def schedule_service_migration
    BackgroundMigrationWorker.perform_async('ExtractServicesUrl', [id])

We're using after_commit here to ensure the Sidekiq job is not scheduled before the transaction completes as doing so can lead to race conditions where the changes are not yet visible to the worker.

Next we'll need a post-deployment migration that schedules the migration for existing data. Since we're dealing with a lot of rows we'll schedule jobs in batches instead of doing this one by one:

class ScheduleExtractServicesUrl < ActiveRecord::Migration

  class Service < ActiveRecord::Base
    self.table_name = 'services'

  def up do |relation|
      jobs = relation.pluck(:id).map do |id|
        ['ExtractServicesUrl', [id]]


  def down

Once deployed our application will continue using the data as before but at the same time will ensure that both existing and new data is migrated.

In the next release we can remove the after_commit hooks and related code. We will also need to add a post-deployment migration that consumes any remaining jobs and manually run on any un-migrated rows. Such a migration would look like this:

class ConsumeRemainingExtractServicesUrlJobs < ActiveRecord::Migration

  class Service < ActiveRecord::Base
    include ::EachBatch

    self.table_name = 'services'

  def up
    # This must be included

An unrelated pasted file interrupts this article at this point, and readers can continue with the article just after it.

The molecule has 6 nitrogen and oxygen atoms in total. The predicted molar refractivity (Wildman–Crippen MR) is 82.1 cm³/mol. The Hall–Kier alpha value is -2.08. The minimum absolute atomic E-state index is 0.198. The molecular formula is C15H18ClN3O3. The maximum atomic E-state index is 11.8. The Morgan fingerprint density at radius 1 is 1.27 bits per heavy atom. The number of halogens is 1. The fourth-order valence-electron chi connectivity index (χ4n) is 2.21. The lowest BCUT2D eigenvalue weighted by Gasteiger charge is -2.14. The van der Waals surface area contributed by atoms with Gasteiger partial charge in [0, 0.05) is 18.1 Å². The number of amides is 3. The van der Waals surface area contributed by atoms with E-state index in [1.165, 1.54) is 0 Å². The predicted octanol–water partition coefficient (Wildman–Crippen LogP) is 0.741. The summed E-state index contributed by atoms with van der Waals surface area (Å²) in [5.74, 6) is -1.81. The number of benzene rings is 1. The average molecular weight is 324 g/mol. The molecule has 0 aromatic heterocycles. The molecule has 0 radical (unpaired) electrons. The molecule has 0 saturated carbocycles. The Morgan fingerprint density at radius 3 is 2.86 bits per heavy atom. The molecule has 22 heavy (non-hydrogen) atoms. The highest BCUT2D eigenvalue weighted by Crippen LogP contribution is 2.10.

# This should be included, but can be skipped - see below
    Service.where(url: nil).each_batch(of: 50) do |batch|
      range = batch.pluck('MIN(id)', 'MAX(id)').first*range)

  def down

The final step runs for any un-migrated rows after all of the jobs have been processed. This is in case a Sidekiq process running the background migrations received SIGKILL, leading to the jobs being lost. (See more reliable Sidekiq queue for more information.)

If the application does not depend on the data being 100% migrated (for instance, the data is advisory, and not mission-critical), then this final step can be skipped.

This migration will then process any jobs for the ExtractServicesUrl migration and continue once all jobs have been processed. Once done you can safely remove the column.


It is required to write tests for background migrations' scheduling migration (either a regular migration or a post deployment migration), background migration itself and a cleanup migration. You can use the :migration RSpec tag when testing a regular / post deployment migration. See README.

When you do that, keep in mind that before and after RSpec hooks are going to migrate you database down and up, which can result in other background migrations being called. That means that using spy test doubles with have_received is encouraged, instead of using regular test doubles, because your expectations defined in a it block can conflict with what is being called in RSpec hooks. See gitlab-org/gitlab-ce#35351 for more details.

Best practices

  1. Make sure that background migration jobs are idempotent.
  2. Make sure that tests you write are not false positives.
  3. Make sure that if the data being migrated is critical and cannot be lost, the clean-up migration also checks the final state of the data before completing.